In the era of transition Homes for Climate Activists is the spatial attempt to extract form from the colliding of two inseparably linked conditions: The urge to fundamentally rethink architecture based on the full knowledge about a rather bleak global climatic outlook and the desires of its inhabitant, still shaped by a consumerist, growth-oriented way of living; a lifestyle that has formed during the past century, now come to its climax and that is with no prospects for the future.
The climate crisis has shifted the focus of architectural discourse towards parameters such as ecology, material culture, building technology and has led towards an overall tightening of regula-tions. But for architecture as much as for any other sphere of action, our understanding of a reforming sustainability has proved insucient to stop the shift towards the worst consequences of global warming. What we need are radical new ways of thinking, concepts of resilience and strate-gies for adaptation to predicted living conditions. While the discussion about corrective measures has had no true impact on form and space, the understanding of the climate crisis as a condition requests a profound re-evaluation of the architectonic space.
In this context, housing represents one of the most urgent challenges of our time. As a basic need, housing is and will always be fundamentally human. It is within our homes, where our moral concepts, our understanding of gender roles and our desires, earthly, spiritual and intellectual, materialise into a physical object. Simultaneously, as a hyperobject, the home is a cultural construct and focal point of a complex set of relationships within the environment in its broadest sense. We will be using this duality as a design source. We will develop homes that go beyond the concept of sustainability, calling in strategies for a deep adaptation of our spaces to an extreme present. All strategies will collide with the complex and contradictory lifestyles of its contemporary clientele: Our clients are climate activists, those standing in the limelight. As celebrities they are exceptions, embodying our desires and dreams, consolidating our moral belief in good and bad - the true carriers of the Zeitgeist. In reverse, like magnifying glasses, one can look through them to understand the everyday within todays culture. As part of a global society striving for individuality and self-fullment they are a living link between the individual and the common, the exception and the average, the global and the local, reality and delusion, status quo and also a possible future. As a distinct sample of our society the climate activist celebrity serves as a tool rather than a specic subject to come up with new strategies that twist and channel our desires in order to produce spatial solutions. These strategies can be applied beyond the realm of the rich and beautiful and challenge our current way of living.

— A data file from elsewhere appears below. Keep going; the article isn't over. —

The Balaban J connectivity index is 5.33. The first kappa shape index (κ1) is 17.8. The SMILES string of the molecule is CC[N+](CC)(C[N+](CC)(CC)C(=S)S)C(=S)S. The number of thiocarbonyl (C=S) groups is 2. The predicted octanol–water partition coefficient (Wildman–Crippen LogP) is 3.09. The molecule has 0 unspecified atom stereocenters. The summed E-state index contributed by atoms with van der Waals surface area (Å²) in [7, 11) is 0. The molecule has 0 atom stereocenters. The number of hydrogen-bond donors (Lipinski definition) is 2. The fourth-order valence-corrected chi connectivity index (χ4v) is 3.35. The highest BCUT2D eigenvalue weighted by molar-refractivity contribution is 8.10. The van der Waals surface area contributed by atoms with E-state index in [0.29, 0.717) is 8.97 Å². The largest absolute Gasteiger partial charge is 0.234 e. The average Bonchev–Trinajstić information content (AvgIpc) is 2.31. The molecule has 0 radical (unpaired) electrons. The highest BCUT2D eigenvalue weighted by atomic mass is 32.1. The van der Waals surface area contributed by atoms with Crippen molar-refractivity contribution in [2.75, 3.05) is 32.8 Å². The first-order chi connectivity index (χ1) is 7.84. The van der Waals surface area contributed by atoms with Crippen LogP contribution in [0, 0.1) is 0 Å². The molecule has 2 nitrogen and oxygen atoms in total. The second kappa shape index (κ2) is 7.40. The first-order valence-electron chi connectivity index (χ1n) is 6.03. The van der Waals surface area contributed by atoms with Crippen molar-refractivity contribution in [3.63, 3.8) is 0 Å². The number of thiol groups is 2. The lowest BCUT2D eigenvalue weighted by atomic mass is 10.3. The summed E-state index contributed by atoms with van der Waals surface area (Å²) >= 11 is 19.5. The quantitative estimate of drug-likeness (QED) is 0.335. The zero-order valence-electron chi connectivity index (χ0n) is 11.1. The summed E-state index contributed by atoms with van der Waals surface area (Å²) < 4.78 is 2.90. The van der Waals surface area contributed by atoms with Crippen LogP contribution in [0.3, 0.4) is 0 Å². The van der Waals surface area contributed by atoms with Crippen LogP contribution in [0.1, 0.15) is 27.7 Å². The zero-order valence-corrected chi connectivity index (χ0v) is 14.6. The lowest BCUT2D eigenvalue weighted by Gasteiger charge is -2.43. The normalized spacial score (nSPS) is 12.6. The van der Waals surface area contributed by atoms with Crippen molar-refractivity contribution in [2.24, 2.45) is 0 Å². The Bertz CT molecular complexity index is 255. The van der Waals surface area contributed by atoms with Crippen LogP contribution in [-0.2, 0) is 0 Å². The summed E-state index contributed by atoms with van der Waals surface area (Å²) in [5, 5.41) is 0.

During the Summer School we will design homes for the climate activists Vivienne Westwood, Brad Pitt, Jane Fonda, George Clooney, Emma Watson, Will Pharell, Cate Blanchett, Arnold Schwarzenegger, Leonardo Di Caprio, Giselle Bündchen and others. The cultural encoding of these personalities epitomises the deeply contradictive nature of our time and builds, as contemporary context, the starting point of our designs: For the 10% of civilization that are responsible for 50% percent of global emissions Maslow’s hierarchy of needs seems reversed. Self-actualization on top of the pyramid has shifted and became its fragile base. Now dramatically shaking and without nostalgia, we are urgently reminded of the time of the wolf, the time of bare survival: air, water, food, shelter and community.
How do we adapt?
What will be the impact on the domestic space?
In which way do we channel our desires and how do we materialize them?
What does it mean for the rooms of a house if they are no longer container of material goods and display of our possessions but stage for a life which aims at sharing experiences and engaging in relationships?
Does a house need to be individual to be called home?
Can the qualities of an exclusive villa be transferred into an inclusive housing unit that is part of a bigger entity?
Would it even be possible to reduce a variety of distinct room types to a single space without losing quality?
What do we really need to build and what can be left to our imagination?
10-16 August 2020
Youth Hostel, Landhausquai 23, 4500 Solothurn
The hostel is located in the middle of the old baroque town, alined with small cafés, bars and restaurants on the bank of the river Aare, perfect for a swim.
Delphi x Architekturforum Solothurn
Since 2017 Delphi publishes independent magazines with alternating authors discussing contemporary topics that concern us as architects. With a main interest in the dynamic public discourse, Delphi has also produced a lm on the content of the work of young architects and has contributed to several discussions and exhibitions.
This summer school is organised in collaboration with Architekturforum Solothurn.
Input Lectures by guests
Project and topic related discussions
diverse evening program
Visit of several houses built by the protagonists of the Solothurner Schule, one of the most radical architecture movements in Switzerland
Movie screening in the gardens of the Delphi head quarter, bonfire + drinks
including workshop, lectures, movie screening, excursion, accomodation, breakfast, final dinner
We cultivate open inclusive discussions, non-hierarchical collaboration as well as a non-dogmatic design approach.